"Han-nari to" ...is a word in the dialect of Kyoto in Japan.
If its nuance is explained positively, it perhaps means, "gorgeous" or "graceful".
Paris, the beautiful city, the city of The Renaissance, Florence, there are many cities, but, as Japanese, we cannot help thinking of the ancient city, Kyoto.
Starting from the temptations of spring colored by pale pink cherry flowers, and the green breath of the new leaves diffusing the light, and through the season of colored leaves, turning trees red, and the city dressed in dignified coldness with the silence of white snow, waiting for the seasons to repeat again.
Five artists interweaved this brilliance of the four changing seasons into every sound of the pianos with the utmost care, and completed a "graceful" work like a Nishijin brocade, a famous fine cloth from Kyoto. That is the album "Miyako".
Cherry petals fall like snowflakes. The vividness of cinnabar red at the sunset that dissolves the colors of the brocade into the mountains. The smell of a gust of wind blowing through a long alley with merchant houses. When a Japanese maple leaf adds its hue to a moss-covered green carpet, the rich colors on the "dangling obi" of Maiko dancing girls walking restlessly may dance gorgeously on the surface of the murmuring Kamo River.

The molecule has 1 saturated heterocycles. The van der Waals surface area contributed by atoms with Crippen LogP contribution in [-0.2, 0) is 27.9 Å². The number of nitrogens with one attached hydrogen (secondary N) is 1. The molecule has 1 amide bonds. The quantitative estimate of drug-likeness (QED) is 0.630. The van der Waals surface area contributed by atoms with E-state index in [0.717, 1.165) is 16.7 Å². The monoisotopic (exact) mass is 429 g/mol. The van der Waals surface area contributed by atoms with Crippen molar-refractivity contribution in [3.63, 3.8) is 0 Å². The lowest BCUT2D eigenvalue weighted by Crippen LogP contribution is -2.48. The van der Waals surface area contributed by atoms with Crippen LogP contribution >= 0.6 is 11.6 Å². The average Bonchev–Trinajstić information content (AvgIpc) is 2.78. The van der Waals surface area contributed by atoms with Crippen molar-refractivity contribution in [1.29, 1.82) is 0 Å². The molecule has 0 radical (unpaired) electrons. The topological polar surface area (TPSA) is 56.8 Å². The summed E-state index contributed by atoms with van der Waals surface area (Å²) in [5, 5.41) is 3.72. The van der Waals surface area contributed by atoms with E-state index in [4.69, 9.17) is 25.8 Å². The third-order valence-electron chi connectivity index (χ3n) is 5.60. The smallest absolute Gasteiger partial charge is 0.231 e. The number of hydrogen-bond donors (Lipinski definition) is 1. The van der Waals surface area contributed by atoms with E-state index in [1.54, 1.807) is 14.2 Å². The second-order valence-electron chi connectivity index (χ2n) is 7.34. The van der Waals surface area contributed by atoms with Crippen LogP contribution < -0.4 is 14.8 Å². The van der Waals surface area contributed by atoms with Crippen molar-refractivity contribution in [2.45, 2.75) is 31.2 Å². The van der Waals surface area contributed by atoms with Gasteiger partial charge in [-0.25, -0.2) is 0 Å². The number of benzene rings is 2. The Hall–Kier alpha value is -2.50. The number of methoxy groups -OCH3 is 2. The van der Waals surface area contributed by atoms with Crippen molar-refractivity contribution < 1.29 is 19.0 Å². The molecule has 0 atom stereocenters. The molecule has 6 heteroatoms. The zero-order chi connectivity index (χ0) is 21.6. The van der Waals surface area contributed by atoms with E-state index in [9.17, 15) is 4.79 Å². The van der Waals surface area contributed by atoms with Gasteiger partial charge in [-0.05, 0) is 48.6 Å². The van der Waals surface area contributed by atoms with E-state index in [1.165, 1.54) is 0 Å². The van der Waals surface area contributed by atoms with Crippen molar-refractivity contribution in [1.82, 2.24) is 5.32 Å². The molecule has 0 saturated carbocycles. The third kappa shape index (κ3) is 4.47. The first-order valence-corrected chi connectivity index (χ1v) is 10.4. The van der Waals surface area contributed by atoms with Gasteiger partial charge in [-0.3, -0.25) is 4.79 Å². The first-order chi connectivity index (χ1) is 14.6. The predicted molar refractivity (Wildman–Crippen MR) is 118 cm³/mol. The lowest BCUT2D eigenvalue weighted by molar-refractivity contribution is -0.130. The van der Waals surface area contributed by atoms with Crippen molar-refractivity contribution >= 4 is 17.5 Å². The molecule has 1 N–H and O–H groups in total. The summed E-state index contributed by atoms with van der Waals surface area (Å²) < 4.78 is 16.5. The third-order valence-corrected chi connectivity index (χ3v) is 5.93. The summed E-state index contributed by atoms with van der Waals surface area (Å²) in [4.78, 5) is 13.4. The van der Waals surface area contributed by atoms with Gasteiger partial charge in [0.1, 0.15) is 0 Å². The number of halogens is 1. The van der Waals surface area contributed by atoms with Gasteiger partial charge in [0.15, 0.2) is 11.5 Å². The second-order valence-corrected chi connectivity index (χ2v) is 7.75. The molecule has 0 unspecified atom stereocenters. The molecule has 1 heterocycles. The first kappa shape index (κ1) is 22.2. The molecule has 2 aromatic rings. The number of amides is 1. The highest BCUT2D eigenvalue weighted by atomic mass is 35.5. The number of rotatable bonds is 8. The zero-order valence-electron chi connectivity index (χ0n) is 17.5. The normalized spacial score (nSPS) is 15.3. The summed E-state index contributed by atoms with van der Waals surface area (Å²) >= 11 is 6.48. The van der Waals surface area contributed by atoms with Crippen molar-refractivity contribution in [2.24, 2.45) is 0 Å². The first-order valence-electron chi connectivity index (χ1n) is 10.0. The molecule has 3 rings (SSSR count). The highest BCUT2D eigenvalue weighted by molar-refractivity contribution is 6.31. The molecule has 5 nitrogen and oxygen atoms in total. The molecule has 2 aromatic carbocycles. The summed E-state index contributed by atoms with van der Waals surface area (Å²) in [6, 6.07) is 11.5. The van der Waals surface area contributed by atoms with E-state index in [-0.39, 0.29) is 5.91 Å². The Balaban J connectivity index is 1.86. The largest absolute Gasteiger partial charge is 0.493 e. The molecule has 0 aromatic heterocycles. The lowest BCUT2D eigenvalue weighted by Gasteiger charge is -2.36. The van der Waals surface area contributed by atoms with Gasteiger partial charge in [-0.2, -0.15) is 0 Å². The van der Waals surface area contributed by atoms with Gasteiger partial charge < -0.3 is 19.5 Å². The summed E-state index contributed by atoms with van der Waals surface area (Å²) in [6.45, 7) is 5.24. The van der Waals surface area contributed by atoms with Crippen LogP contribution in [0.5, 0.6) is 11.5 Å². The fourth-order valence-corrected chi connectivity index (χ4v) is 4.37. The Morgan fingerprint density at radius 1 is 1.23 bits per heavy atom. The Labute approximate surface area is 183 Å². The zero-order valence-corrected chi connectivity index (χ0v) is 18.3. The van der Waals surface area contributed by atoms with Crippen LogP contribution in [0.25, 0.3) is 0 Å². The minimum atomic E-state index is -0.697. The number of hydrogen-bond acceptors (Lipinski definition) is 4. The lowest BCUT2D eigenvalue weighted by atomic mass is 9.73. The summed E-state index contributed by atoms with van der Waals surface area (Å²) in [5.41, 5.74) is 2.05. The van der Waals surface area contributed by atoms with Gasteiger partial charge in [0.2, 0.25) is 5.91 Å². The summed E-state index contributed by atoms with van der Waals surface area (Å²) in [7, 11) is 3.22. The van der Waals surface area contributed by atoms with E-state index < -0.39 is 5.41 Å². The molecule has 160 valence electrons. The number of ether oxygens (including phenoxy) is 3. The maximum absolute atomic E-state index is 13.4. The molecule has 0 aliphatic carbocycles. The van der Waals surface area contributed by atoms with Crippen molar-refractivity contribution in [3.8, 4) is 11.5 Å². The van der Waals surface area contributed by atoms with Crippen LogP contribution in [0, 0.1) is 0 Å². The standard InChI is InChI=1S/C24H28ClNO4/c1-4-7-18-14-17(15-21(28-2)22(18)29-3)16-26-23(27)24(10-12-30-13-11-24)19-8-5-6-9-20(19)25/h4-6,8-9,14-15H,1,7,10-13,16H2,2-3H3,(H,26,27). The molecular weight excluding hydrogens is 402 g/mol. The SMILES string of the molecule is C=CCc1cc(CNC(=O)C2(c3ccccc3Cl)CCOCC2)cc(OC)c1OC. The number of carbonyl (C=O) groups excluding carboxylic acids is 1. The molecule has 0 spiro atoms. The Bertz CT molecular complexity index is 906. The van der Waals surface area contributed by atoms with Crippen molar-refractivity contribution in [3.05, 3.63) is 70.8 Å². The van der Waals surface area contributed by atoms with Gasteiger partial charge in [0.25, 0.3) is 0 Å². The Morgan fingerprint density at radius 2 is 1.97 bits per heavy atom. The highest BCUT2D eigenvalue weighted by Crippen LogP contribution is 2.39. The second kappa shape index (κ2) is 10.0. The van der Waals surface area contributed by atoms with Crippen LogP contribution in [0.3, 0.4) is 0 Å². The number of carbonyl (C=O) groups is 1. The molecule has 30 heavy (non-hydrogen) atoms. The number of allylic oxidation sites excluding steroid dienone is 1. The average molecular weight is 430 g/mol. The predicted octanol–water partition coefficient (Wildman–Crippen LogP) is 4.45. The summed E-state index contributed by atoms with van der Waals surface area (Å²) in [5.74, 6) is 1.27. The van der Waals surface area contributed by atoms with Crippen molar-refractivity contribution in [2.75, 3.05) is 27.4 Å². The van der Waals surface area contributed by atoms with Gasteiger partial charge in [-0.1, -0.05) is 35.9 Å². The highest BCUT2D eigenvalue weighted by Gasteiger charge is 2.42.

It is not only this beautiful view of the ever-changing ancient city that rises from the piano sounds.
The axis that creates the city is nothing but people. That is why the city has glory and gloom. There is not only joy but also sadness. Where the truth is, falsehood thrives. People are hopelessly attracted to conflicts, and made fools of by them. What has been born and died and reborn in the eternal passage of time is the human heart, that never changes regardless of the passage.
Although the city worries about the chasm tenderly and sometimes strictly, it has been holding in everything, and watching. And that is also the destiny of the city that cannot stop digesting and accepting the value of time.
Whether beaten down by sadness, feeling pain from the hardness of life or, of course, even in times of joyous excitement, the piano sounds on this album will quietly nestle close to your every situation, like the flow of the Kamo. Just silently. Saying nothing. Its grace beats only the passionate thoughts of the human heart. It will just let us feel the sounds, as the fickle heart moves.
This album, "Miyako" has tolerance such as this.